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Omotayo, Alao Luqman

Omotayo, Alao Luqman

artist and Volunteer/Cultural diplomat. PhD candidate at University of Benin @ University of Benin


Alao Luqman Omotayo, a Nigerian artist and Volunteer/Cultural diplomat to Jamaica hold a bachelor degree in painting from University of Lagos, Master of Fine Art (MFA) printmaking from University of Benin, and pursuing his PhD from the same university before he was appointed. He was awarded ’Student with Leadership Qualities’’ at the University of Lagos Endowment Scholarship Awards/partners Forum 2008, Two times 1st Best, Faculty of Arts Researcher at the University of Lagos Annual Research Conference and Fair 2016 and 2017. Curator: University of Benin 2nd Eminent Lecture series ‘’CULTURE AT RISK’’ in honor of Nobel laureate Prof. Wole Soyinka 2016. He is a member of Society of Nigerian Artist (SNA) and member of Arts Council of the African Studies Association (ACASA). He has work with Tourism Product Development Company (TPDCo), Ministry of Tourism, Ministry of Culture, Gender, Entertainment and Sport and currently with Jamaica Business Development Corporation (JBDC) under the Ministry of Commerce and Industry Jamaica and also lecturer at Edna Manley College of Visual and Performing Arts, Jamaica. He is the pioneer of the program ‘’ FESTIVAL OF THE CLOTH’’ an idea to create tie dye/batik cottage industries in Jamaica.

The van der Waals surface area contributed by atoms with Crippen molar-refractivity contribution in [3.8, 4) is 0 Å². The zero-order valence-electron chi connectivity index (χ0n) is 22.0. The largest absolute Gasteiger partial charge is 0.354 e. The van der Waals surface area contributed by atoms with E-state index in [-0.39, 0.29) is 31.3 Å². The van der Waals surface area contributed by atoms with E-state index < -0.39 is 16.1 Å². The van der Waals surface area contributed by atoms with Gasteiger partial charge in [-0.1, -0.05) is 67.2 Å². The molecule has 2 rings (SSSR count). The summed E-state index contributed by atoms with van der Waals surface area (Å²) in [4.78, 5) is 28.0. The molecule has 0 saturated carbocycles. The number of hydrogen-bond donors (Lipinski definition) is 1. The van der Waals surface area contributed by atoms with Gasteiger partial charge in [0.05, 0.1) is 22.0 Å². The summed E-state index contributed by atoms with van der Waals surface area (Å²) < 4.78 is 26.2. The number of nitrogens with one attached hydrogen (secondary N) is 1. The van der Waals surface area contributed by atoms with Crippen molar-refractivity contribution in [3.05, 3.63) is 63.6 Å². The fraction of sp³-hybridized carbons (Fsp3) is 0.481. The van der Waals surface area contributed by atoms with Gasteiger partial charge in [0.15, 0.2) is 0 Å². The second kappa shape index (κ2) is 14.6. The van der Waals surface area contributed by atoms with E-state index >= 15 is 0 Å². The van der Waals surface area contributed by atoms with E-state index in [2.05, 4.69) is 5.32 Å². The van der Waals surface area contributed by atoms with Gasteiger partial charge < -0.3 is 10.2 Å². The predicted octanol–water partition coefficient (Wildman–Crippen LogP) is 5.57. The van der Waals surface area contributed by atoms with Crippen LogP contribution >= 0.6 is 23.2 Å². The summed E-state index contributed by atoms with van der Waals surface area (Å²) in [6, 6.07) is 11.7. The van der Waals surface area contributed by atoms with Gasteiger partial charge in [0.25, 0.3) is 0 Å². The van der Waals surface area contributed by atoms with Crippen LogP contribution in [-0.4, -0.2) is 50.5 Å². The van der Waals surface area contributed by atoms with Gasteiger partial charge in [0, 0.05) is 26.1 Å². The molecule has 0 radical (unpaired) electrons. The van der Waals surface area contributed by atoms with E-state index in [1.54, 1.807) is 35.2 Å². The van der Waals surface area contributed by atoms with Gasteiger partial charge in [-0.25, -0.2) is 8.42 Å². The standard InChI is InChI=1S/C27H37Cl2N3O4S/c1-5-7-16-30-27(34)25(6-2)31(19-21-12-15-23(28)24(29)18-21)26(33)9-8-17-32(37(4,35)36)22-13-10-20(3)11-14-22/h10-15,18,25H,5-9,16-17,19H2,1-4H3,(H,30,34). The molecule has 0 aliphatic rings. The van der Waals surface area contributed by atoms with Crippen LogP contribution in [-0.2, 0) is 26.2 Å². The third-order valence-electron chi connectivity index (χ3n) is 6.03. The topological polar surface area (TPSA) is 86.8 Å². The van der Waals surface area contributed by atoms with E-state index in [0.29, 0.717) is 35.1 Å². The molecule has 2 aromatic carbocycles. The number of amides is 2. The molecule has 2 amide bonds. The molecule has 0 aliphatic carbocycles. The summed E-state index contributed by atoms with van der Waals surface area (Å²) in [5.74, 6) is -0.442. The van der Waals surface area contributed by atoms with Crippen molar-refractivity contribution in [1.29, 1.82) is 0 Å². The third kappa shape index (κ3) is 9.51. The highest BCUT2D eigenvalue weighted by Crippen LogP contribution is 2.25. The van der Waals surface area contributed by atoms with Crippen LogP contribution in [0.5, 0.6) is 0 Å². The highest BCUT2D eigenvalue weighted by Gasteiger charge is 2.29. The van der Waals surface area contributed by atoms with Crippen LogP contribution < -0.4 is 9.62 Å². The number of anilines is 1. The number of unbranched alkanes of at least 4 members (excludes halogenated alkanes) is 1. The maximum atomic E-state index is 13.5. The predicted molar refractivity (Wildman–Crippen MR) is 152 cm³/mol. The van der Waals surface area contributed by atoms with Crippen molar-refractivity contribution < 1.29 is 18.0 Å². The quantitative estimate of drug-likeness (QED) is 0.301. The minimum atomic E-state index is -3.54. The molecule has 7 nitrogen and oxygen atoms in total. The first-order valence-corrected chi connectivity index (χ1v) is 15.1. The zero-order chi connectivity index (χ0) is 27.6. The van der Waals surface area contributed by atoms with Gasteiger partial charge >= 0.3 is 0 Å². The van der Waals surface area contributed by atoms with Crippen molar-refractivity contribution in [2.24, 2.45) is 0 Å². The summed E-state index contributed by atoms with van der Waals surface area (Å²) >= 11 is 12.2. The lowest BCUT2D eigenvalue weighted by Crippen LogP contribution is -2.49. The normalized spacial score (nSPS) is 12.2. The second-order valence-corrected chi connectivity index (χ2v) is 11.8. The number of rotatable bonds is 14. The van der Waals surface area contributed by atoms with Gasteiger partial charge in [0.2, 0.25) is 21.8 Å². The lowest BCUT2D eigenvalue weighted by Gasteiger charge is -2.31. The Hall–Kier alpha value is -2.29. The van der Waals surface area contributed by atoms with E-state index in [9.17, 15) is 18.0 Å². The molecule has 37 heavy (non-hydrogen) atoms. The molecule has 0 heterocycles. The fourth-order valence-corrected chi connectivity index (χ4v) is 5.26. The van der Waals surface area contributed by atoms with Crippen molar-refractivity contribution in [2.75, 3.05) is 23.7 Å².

Geographical location : Jamaica

Research Area and Interest : arts, Caribbean studies

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Pioneering a Textile Culture ‘Jadire’ a Jamaican textile
Summary: Textile design and textile craft have always played a significant social, cultural and economic impact on any society and it is a major component of material culture. ‘Jadire’ a Jamaica textile derived it name from combining Jamaica with the Yoruba word ‘’Adire’’ meaning (tie and dye textile) an indigo-dyed cloth made from southwest Nigeria by Yoruba women using a variety of resist-dyeing techniques. Among these techniques are Adire Alabela (candle wax), Adire Eleko (starch resist), Adire Oniko (tie and dye), Adire Alabere (stitching method) and so on which involves creating patterns, either by stamp or free hand treating certain part of the fabrics in some ways to resist dye. These techniques were brought to Jamaica through bilateral relations with Nigeria’s governments under their technical aids corps whose objective was to create its typical model of tie dye/batik cottage industry in Jamaica. This paper will discuss textile culture ‘Jadire’, creation of jadire cottage industries in Jamaica, pioneering artist and it business development among Afro-descendants of the Caribbean. However, our relationship with fabrics begins right after birth, as clothes protect us from the climate and it is our second skin to interact with others in a society. As Jamaican developed their own drawings and patterns for textile to express their culture, adire from southwest Nigeria still representing the cultural identity of it people and it is viewed as the products of technology, cultural symbolism, works of art, or as items of trade.

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